KARACHI: A 20-year-old woman, ‘D’, was allegedly gang-raped in district Umerkot late Monday night. The incident took place in Haveli Thakur, near Chhorr Cantonment (a small town near the Indian border) in district Umerkot, Sindh.
D is a Dalit — the lowest (unscheduled) Hindu caste. Her husband and father-in-law are haris (bonded labourers), and work on farms owned by their feudal landlords (Thakurs). The rape was apparently planned, according to what D’s father-in-law, Knaji, told the Chhorr Cantonment police station. The family lives in a joint household, and D’s husband and father-in-law are the only two men in the house.
On Monday, the landlords ordered one of the men to go out and work in the fields, and told the other to fetch water. While D’s husband and father-in-law were out trying to obey the orders, Gangu Thakur, Bheemo (son of Arjun Thakur), Harpat Thakur and Ratan (son of Esro Bajeer) allegedly barged into the house around midnight and gang-raped D at gunpoint.
Knaji filed an FIR (No. 12/2007) at the Chhorr Cantonment police station. The four alleged rapists were named in the FIR under Sections 382, 354 and 34 of the Pakistan Penal Code (PPC), Deeno Mal, the duty officer at the police station told Daily Times.
According to the police, the four men were inebriated at the time. The sections included in the FIR deal with forceful robbing, and attempting to rape with mutual understanding. No arrests were made by the time this report was filed.
Haveli (a Sindhi word for palace) is the native village of the former minority MNA Rana Chandar Singh, the father of former MPA Sindh Thakur Hameer Singh and the maternal uncle of the sitting MPA Sindh Rajveer Singh (PML-Q). Rana Chandar is the “lord” of the desert village which comprises around 2,000 houses of the Meghwar community.
Moreover, the men accused in the FIR are repeatedly pressuring D’s family to either withdraw the case, or “face dire consequences,” D’s relatives told Daily Times.
Faqeer Tapa Ram, an elderly person of the Meghwar tribe, said that D’s (alleged) gang-rape was not the first incident of its kind in the area. “Recently two girls from the same village were treated in the same way — again by ‘influential people’ in the area,” he said. Neither of those rapes were registered with authorities. “The police repeatedly turned down our request to file FIRs,” Tapa Ram said.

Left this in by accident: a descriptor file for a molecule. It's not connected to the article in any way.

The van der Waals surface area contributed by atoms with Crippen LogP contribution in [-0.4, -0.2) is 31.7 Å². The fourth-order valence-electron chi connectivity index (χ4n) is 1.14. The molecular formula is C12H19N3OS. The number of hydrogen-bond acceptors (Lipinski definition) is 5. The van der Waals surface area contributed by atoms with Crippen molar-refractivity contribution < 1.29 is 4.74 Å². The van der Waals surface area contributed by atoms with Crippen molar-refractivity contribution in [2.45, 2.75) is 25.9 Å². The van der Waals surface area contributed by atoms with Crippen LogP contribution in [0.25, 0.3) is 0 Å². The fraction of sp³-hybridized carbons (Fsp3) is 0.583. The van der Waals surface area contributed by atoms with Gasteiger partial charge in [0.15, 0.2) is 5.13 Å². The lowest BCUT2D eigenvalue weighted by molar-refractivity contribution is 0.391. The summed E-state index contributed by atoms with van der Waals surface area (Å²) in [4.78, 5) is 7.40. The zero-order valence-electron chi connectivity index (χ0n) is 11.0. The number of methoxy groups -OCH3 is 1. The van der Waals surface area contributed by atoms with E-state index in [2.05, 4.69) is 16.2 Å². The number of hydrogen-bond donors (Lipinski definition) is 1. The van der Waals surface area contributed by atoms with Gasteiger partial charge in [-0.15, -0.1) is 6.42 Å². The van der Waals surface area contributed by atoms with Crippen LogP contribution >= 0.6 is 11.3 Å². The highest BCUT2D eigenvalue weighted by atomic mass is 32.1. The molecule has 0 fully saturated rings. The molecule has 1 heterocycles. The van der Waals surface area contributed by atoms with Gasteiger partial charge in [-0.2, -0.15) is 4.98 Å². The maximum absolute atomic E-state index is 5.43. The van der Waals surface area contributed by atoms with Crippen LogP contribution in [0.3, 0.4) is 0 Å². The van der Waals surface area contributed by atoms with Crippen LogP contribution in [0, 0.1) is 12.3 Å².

Meanwhile, former minority MNA and PPP leader, Dr Khatumal Jeewan, has condemned the incident and called upon the apex courts to take notice of it. He alleged that the Sindh government was hand-in-glove with the rapists.
Jeewan demanded that a high-level committee be constituted to probe into the matter. He also demanded that D should be assisted in undergoing a medico-legal examination.
Pakistan’s relatively small Hindu population (two million people) is mainly concentrated in Sindh. A vast majority of them, including Meghwars, Bheels, Jogis, Gawarias, Samis, Kabootras, Oads, Kolhis and Bagrism are Dalits. Most of these tribes work as landless labourers and artisans, with only a small minority being literate and in government service. The remainder (and numerically much smaller) Hindu population in the country comprises the considerably more influential “upper-caste” Hindus. These include Thakurs, Brahmans, Banyas, etc — rich merchants all over Sindh, or landlords in the southern and interior parts of the province.
Incidentally, the political representation of Hindus in Pakistan is dominated by the “upper-caste.” Most Hindus elected to the provincial and the national assemblies belong to these privileged castes. As a result, Dalits in the country continue to be subjected to considerable discrimination.
Violence against these Dalits, primarily by “upper-caste” Hindus, is normally treated as a minor and marginal issue. “Upper-caste” Hindus, mainly Rajputs and Thakurs (landlords) exert considerable influence among local bureaucrats. They control the police department, and permeate the judiciary. As a result, many crimes against Dalits go unregistered.
Source: Daily times